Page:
Candidates were put in the field, but at the election in November the Democratic candidates were declared elected in all the districts, though it was charged by the Republicans that the elections in the First. Second, and Third Districts were carried by intimidation, fraud, and violence.

The first attempt to test the bounty question in the courts was made in September by an application of the Miles Planting Company of Louisiana to the Supreme Court of the District of Columbia for a mandamus to compel Secretary Carlisle to direct the Commissioner of Internal Revenue to appoint the necessary inspectors at the sugar houses of the company to inspect the sugar manufactured under licenses issued by the United States. The petition to the court declares that inspectors have been refused by the Treasury Department on the ground that the passage of the tariff law stopped all further payment of bounty, which the petitioners deny. The judge of the court at once issued an order directing Secretary Carlisle to show cause on Oct. 4 why the demand of the petitioners should not be granted. The court refused the mandamus, Oct. 12, and the counsel for the company gave notice that he would move for an appeal to the appellate court of the district.

The grounds on which the adverse decision rested were: First, that the act conferring bounty had been repealed; second, that if that act were regarded as a contract, still "no provision of the Constitution prohibits Congress from interfering with the validity of contracts as it does the States"; third, that even if there were any doubt of the repeal of the provision, the writ should be denied, because the duty required of the Secretary and commissioner is not ministerial, but executive, being a procedure inVolving discretion and judgment in expounding

the revenue laws.

The case came before the Court of Appeals in November, and the court decided, in January, 1895, against the sugar planters, holding that the bounty was unconstitutional.

The State Board of Agriculture undertook the supervision of the crop, on the application of the planters, in order that an official record might be kept and certificates obtained by the planters in case the bounty should be paid on the crop for this year.

A meeting was held in New Orleans, Nov. 27, for the purpose of taking measures for securing the bounty on this crop, and a memorial to Congress was adopted setting forth that everything needed for the production of the crop, except harVesting, was done before the repeal of the law: that while the bill was pending the planters, who had been withholding contracts for sugar-house machinery, being assured that the bounties for 1894 would be paid, entered into engagements with bankers and merchants to borrow money to improve their machinery in view of the necessity for reduced cost in manufacturing sugar; that in the early part of 1894 the iron industries connected with sugar were everywhere idle, and not until assurance had been given that the bounty would be paid was there any change. After the action of the Senate caucus the sugar-house work required of the various foundries was more than they could handle, and to-day the contracts engaged to be paid out of the crop wili bankrupt the sugar producer and still leave such amounts unpaid as will swamp the furnishers of supplies and machinery; that the whole costs incurred in producing the cane crop and converting it into sugar will reach $28,000,000, wille not more than $20,000,000 will be realized from it;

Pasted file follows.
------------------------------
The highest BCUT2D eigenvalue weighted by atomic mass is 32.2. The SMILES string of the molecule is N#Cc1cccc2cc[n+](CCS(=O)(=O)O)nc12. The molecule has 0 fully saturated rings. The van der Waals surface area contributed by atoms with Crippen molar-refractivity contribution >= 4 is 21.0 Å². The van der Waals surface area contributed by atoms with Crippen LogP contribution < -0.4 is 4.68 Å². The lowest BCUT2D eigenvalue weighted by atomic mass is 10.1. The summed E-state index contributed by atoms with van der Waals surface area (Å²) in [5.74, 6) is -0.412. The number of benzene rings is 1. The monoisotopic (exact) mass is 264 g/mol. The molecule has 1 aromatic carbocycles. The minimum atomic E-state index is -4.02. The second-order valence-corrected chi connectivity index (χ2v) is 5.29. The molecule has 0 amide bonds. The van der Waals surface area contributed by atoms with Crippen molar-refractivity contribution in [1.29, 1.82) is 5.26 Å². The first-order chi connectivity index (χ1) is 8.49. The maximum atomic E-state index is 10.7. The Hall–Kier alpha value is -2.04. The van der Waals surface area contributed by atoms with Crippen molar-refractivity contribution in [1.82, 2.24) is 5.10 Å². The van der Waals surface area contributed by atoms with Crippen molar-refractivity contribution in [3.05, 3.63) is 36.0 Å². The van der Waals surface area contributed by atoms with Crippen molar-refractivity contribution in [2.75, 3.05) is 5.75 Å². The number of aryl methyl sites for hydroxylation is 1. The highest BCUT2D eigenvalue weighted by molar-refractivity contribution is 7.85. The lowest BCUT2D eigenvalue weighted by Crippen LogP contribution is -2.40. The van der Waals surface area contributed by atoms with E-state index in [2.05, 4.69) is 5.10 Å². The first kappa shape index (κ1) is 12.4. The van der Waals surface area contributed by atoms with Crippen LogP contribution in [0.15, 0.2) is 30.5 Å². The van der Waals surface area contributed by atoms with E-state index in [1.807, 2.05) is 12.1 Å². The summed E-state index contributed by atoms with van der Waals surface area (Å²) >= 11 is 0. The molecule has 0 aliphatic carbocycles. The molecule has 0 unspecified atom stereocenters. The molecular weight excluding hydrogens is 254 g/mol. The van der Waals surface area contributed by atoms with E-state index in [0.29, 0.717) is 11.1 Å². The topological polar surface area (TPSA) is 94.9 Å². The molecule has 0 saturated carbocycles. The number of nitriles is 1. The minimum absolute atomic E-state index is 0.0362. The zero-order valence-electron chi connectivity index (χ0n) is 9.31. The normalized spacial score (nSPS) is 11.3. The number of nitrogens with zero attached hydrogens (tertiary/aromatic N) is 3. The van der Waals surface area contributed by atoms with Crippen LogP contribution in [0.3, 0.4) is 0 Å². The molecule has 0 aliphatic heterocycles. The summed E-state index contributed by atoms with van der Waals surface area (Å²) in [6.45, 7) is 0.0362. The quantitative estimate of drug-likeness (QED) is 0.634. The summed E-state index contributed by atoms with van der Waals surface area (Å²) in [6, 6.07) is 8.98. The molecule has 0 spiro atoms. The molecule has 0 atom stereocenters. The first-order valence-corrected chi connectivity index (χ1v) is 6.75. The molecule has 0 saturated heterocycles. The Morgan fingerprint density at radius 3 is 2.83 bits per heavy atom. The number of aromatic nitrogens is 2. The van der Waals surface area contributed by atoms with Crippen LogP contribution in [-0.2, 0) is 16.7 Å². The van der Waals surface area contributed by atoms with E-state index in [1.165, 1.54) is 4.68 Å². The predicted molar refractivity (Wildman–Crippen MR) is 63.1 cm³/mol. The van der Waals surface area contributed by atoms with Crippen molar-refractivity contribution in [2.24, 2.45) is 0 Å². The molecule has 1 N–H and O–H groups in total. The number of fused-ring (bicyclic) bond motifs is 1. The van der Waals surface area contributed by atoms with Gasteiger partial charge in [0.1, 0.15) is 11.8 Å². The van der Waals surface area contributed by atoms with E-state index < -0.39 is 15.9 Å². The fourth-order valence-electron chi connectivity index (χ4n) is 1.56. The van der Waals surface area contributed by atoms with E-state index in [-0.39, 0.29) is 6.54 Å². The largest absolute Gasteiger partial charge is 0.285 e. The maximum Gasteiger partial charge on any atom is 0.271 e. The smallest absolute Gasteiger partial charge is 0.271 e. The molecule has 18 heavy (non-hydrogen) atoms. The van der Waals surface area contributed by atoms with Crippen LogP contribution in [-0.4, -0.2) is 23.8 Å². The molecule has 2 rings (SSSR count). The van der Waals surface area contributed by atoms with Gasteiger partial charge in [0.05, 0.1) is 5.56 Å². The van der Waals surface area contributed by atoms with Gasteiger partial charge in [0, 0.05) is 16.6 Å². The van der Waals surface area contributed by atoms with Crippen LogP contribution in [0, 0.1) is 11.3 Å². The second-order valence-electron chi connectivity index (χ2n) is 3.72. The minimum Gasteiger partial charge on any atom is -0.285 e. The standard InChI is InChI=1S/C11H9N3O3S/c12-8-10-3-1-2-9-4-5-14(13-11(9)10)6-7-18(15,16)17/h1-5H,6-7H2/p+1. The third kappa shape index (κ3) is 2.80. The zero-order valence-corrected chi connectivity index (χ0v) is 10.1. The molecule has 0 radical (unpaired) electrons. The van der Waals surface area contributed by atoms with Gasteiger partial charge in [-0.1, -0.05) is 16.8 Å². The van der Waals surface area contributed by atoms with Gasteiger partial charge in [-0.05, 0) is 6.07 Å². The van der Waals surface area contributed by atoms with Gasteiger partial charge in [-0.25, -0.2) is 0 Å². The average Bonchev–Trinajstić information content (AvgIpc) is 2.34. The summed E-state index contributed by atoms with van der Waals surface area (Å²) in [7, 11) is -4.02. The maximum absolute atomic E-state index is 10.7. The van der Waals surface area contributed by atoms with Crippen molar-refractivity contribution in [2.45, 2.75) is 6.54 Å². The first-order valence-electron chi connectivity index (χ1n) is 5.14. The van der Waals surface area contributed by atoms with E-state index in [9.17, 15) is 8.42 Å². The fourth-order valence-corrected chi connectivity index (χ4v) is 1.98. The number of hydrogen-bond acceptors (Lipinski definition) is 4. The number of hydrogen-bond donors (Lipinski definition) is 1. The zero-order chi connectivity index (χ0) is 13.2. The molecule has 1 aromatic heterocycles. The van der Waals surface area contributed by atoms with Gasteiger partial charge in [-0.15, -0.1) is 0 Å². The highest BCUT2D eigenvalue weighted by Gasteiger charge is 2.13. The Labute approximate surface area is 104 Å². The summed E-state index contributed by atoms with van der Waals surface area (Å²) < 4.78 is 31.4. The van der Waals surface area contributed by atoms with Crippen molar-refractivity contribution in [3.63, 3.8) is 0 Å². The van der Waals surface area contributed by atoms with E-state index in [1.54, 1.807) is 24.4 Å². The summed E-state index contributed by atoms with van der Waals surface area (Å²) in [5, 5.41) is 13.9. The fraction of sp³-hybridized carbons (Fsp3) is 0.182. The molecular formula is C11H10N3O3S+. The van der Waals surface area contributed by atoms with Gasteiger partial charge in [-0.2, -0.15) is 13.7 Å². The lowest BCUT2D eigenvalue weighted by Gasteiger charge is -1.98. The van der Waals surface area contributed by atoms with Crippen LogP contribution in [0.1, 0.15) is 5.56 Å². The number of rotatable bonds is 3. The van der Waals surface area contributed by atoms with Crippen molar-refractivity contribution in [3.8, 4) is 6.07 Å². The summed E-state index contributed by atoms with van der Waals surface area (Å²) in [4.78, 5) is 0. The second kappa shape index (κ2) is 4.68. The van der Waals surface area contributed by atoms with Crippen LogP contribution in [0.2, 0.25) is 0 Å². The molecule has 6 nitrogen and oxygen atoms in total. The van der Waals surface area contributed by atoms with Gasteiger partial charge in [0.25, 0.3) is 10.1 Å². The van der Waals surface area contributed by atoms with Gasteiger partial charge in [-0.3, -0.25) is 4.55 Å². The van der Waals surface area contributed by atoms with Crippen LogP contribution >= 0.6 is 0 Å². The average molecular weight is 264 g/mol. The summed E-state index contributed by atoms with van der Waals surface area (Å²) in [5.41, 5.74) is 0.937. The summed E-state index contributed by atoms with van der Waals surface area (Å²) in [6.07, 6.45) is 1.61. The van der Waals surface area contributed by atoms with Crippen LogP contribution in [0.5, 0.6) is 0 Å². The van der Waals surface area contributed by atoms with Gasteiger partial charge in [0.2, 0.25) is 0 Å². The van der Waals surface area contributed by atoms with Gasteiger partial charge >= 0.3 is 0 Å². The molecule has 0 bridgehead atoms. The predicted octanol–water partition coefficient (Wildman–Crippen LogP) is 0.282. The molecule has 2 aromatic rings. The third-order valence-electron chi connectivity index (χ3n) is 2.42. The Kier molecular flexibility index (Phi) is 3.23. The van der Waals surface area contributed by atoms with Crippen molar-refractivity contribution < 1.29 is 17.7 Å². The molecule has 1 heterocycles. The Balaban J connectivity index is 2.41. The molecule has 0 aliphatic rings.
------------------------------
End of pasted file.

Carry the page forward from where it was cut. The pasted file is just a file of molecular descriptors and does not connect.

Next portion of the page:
that "the expected increase of price for sugar over last year's price, by reason of the 40 per cent, ad valorem tariff, has not been realized, partly owing to the large supply of sugar in foreign markets, but more particularly to the effect of the passage of the tariff bill, which induced in advance the heaviest importations of sugar into the United States that have ever taken place within the same limits of time."

controversy had withdrawn and for a time occupied an independent position. They were heartily welcomed by the president, and 2 delegates were elected to represent the general body at the next convention of the Norwegian Synod.